U.S. intervenes against popular uprising in Sudan

This article was first published May 3 in Avante, weekly newspaper of the Portuguese Communist Party. Its author, a former member of the Secretariat of the PAIGC, the party leading the struggle for the liberation of Guinea-Bissau and Cape Verde, writes on African events for Avante. Translation by WW Managing Editor John Catalinotto.

The African Union has given the Sudanese military junta two months to hand over power to a civilian authority that manages the transition from military to democratic rule.

By doing this, the Pan-African organization has complied with the demands of the Sudanese democratic forces, which for many months have intensified the struggle against dictatorship and for freedom.

Sudanese women were at the forefront of recent mass democratic organizing.

Sudan is the third largest African country in land area and has more than 40 million inhabitants. It is rich in oil and natural gas — despite having lost three quarters of those resources following the secession of South Sudan in 2011. In addition to possessing hydrocarbons [fossil fuels], Sudan benefits from its location on the Red Sea, which is a fundamental passageway for world trade.

Since December 2018, the Sudanese revolt has constantly grown. It started with protests against the rise in the price of bread, then demonstrations in the streets and squares of Khartoum and other cities. Not even the regime’s proclamation of a state of emergency and its brutal repression, with deaths and imprisonment, could stop it.

The popular uprising, with continuous demonstrations at the gates to the Ministry of Defense, which was surrounded by the masses, forced the April 11 removal and imprisonment of longtime President Omar al-Bashir. Officers committed to the regime carried out a palace coup in an attempt to preserve dictatorial power with new faces at the top.

The generals created a Transitional Military Council, which announced it would prolong the state of emergency and promised to hand over civilian governance within two years. This offer was rejected by the prodemocratic forces, who are supported by hundreds of thousands of people in the streets demanding the immediate transfer of power to civilians.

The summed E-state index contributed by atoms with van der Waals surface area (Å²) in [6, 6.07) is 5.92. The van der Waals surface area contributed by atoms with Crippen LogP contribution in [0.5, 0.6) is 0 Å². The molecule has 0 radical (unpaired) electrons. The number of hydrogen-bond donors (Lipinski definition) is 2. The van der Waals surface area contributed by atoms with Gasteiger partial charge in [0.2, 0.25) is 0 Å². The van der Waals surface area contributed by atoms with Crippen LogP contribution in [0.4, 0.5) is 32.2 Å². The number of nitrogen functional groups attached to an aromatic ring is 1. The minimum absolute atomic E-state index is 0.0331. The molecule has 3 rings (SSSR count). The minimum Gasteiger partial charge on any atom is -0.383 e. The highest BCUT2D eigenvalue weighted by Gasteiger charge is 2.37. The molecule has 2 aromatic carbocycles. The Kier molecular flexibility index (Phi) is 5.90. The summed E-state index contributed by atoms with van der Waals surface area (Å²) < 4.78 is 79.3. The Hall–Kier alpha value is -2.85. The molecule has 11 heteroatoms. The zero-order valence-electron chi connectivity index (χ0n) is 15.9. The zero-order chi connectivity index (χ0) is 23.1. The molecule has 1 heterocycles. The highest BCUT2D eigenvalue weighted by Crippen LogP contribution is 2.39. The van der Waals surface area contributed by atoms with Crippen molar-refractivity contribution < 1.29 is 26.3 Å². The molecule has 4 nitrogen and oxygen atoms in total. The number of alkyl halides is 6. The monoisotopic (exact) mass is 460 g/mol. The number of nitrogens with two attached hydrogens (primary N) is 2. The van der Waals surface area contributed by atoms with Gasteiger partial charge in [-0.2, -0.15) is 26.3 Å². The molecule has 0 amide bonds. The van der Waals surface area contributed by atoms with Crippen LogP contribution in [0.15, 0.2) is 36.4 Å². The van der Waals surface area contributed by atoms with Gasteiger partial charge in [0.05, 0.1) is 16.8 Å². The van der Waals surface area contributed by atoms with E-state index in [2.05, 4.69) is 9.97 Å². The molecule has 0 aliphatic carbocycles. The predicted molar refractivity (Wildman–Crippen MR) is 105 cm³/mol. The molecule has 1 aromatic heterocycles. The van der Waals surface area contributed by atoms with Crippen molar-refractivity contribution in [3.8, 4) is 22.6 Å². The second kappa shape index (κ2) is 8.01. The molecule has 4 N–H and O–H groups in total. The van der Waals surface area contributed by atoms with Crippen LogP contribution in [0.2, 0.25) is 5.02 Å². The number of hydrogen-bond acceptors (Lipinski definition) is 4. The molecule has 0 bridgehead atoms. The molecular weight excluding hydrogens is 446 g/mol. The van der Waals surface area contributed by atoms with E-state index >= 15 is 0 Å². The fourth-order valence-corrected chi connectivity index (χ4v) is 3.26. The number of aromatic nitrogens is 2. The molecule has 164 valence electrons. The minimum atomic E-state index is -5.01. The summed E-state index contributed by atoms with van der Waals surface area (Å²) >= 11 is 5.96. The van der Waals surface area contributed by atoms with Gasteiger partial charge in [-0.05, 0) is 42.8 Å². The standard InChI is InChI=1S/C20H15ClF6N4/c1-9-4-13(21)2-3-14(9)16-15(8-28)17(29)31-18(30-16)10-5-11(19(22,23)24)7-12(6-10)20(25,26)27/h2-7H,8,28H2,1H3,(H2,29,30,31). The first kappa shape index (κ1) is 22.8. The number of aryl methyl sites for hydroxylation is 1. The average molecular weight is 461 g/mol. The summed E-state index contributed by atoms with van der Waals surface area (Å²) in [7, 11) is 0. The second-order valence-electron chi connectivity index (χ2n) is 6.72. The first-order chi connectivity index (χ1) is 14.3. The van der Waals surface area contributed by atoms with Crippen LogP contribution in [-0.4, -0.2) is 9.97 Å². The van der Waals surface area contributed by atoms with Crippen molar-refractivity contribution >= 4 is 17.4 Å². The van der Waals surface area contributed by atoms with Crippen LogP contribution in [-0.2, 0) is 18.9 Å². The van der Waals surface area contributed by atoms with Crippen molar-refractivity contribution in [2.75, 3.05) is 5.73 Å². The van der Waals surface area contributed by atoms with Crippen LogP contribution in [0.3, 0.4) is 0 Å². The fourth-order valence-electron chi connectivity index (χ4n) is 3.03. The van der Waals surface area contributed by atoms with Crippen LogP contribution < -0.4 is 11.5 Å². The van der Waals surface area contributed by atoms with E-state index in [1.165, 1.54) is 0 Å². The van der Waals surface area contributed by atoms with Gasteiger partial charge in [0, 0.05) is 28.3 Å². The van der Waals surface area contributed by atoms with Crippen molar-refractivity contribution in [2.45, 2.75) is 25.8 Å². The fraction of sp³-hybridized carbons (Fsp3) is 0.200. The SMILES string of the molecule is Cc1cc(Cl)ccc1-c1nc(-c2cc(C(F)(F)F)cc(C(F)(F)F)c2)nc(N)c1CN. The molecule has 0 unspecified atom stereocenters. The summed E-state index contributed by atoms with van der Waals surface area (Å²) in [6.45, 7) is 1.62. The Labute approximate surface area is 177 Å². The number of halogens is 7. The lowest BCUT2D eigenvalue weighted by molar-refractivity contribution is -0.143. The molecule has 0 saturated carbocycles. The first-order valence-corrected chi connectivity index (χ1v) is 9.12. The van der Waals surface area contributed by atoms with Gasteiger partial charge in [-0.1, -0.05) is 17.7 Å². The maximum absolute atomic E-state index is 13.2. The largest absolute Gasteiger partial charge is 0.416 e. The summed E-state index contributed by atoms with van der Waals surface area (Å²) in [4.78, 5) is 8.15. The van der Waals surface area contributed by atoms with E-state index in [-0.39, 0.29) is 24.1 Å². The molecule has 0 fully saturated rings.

Sudanese democrats are represented by the Forces for Freedom and Change platform, which brings together different political parties, including the Sudanese Communist Party, professional associations and other organizations that oppose the al-Bashir dictatorship. In recent days, they have been in talks with the military junta to form a transitional body with the majority participation of civilians. So far, the generals have refused these terms.

The situation in Sudan is tense: On the one hand the TMC refuses to hand over or even share power with civilians; on the other hand, the masses demand the advance of democratic change.

U.S. backs military junta

This stalemate is all the more serious since the United States and its allies in the region are supporting the generals in the military junta, with their usual maneuvers of pressure and interference. In fact, while the Sudanese people rejected the illegitimate usurpation of power by the generals, the U.S., Saudi Arabia, Bahrain and the United Arab Emirates recognized the TMC.

Washington envoy Steven Koutsis met a few days ago in Khartoum with Mohamed Daglo, number two in the TMC. This general, Sudanese democrats explain, is the commander of the Rapid Support Forces, formed essentially from the Janjaweed militias. The democrats say these militias have spread terror for 15 years in the Darfur region, where they have murdered thousands of people and are therefore responsible for crimes against humanity.

Despite the interference by U.S. imperialism, the Sudanese people’s struggle will win and, sooner rather than later, realize their aspirations for freedom, peace and progress.

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